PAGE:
Use downtime to think about retirement
Three ways to transition from full-time work

 20 June 2020
Use downtime to think about retirement

The coronavirus pandemic has forced many workers to reassess their careers and how they view their retirement. People who are fortunate enough to be able to work from home (WFH)  might be coping with a mix of technological and communication hurdles, but also enjoying more family time, more flexible hours - and no long commute. 

Sadly, many others nearing retirement are facing genuine financial worries due to:

  • reduced income
  • potential redundancy once the furlough scheme ends
  • instability in their investment accounts 

Three ways to transition

Under ideal circumstances, there are three ways to transition away from your full-time job:

  1. phased retirement
  2. full retirement
  3. continuing to work into retirement

At Panthera Wealth we have seen how the pandemic has affected each of these options, and which could be the most successful for a range of our wealth management clients. 

Phased retirement

Working from home during lockdown may have given you a taste of what phased retirement is like. You will have reduced or even eliminated the hours that you’re in the office, and fallen into a new routine where you spend most of your time at home. Video conferencing has made meetings more time-efficient and effective. You’ll probably have some flexibility with your work schedule too. 

The pandemic has made all of us reassess what is most important to us: people, experiences, goals. Phasing into retirement can help you fine-tune your work-life balance, based on your experiences in lockdown. 

Full retirement

That same spirit of introspection may also have led you to think about jumping into full retirement sooner. Perhaps being away from your job has made you realise you no longer want to do unfulfilling work for a salary that’s just not making your life better. Or, if you’ve been putting off retirement, the experience of lockdown and working from home might have motivated you to stop waiting and start living the lifestyle you want ,in the new normal. 

Working from home can create a separation between our sense of self and our jobs, something  you may find a little unnerving. That feeling is also very common among new full retirees, even those who are following a long-established plan and are retiring on their own terms. If you’re leaning towards a full retirement right now, think about how you’d like to reframe your identity, and start living a freer and more fulfilling life after work.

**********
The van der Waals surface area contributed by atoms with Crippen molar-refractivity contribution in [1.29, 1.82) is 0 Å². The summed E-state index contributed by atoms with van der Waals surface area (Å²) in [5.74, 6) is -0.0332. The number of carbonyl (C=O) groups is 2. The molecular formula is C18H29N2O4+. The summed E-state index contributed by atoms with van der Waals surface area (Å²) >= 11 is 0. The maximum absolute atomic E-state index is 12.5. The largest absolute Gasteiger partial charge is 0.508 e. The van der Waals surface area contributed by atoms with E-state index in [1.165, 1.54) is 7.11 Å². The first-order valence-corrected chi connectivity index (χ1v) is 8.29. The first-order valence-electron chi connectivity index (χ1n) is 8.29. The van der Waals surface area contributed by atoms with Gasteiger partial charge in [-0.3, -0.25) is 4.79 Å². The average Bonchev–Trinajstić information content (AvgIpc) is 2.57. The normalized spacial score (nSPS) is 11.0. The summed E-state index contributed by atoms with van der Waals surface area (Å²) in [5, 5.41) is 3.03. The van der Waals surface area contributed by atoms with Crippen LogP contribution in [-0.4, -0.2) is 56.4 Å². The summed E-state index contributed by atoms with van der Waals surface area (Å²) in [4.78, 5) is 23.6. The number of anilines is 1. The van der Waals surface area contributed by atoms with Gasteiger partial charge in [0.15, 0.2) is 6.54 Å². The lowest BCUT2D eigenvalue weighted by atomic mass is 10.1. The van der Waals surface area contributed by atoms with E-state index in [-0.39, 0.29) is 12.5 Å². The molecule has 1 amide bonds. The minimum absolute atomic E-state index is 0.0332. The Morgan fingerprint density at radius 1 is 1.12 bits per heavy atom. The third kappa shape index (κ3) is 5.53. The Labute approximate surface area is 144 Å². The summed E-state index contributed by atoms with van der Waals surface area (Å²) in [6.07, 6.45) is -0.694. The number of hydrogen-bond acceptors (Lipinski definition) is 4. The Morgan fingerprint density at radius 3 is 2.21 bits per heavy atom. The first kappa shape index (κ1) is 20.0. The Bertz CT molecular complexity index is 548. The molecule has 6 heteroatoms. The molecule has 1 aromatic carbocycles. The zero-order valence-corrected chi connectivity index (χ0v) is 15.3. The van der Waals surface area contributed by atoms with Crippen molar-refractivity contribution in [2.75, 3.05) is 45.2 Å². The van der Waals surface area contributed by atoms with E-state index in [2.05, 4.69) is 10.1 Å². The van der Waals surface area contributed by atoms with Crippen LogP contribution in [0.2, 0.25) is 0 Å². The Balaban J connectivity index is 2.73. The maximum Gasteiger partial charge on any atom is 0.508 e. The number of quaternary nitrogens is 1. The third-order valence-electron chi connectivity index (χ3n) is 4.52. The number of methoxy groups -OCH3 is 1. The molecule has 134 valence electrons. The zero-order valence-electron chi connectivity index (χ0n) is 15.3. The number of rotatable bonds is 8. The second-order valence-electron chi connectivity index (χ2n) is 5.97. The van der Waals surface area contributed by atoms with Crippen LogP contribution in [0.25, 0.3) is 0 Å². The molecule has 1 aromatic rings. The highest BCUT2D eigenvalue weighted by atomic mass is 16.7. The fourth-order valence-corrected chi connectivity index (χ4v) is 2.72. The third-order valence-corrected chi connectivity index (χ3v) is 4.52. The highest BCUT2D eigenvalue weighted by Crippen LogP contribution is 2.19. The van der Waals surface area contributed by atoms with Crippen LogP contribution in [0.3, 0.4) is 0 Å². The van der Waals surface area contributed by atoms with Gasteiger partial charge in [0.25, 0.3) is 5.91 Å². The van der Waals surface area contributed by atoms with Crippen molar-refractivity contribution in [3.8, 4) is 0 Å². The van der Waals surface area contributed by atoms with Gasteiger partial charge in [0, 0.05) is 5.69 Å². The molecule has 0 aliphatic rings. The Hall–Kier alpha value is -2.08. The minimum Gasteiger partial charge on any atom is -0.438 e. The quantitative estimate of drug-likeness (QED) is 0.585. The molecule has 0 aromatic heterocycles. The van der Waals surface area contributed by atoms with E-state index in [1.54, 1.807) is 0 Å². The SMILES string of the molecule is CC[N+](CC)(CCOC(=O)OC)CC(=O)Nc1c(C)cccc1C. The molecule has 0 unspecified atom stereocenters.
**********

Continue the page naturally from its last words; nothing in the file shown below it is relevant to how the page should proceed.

Working in retirement 

Even before the coronavirus pandemic, more and more people aged 65+ were choosing to work after retiring. Today’s retirees are healthier and more active than ever before. More and more are working past the age of 65 (and from October 2020, the new retirement age of 66) because they love what they do. You could be one of them.

You might also look at taking on your current job part time, so you can explore other interests while still earning a wage. Many working retirees top up their retirement and savings accounts while they’re still able to, so that their nest eggs keep pace with increased life expectancy.

Remote jobs on the rise

Could the coronavirus pandemic accelerate the trend for remote working and WFH? While social distancing, many seniors have gained greater proficiency with technologies like Zoom, Skype and Slack. Those skills could open up a whole new world of remote jobs, including teaching and consulting positions. Entrepreneurial seniors might be looking at the shifting landscape of global business and spotting a new route for starting their own dream companies. Those who have been shielding or in strict lockdown might be so sick of being cooped up that, when conditions are safe, they’ll seek out part-time jobs as a way to reconnect with their communities. 

Talk to Panthera Wealth

If retirement is a change in your life that you saw fast approaching at the beginning of the year, talk to us about how the coronavirus has affected your thinking. We can review your current wealth planning arrangements, and help you find ‘your number’, the amount you need to secure the future and lifestyle you want moving forward into retirement.



Photo by Courtney Cook on Unsplash


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Although finances and circumstances may change in the future, I feel the Financial Planning process has given me a more positive outlook, and an ability to have greater control of my own financial security both now and in the future.

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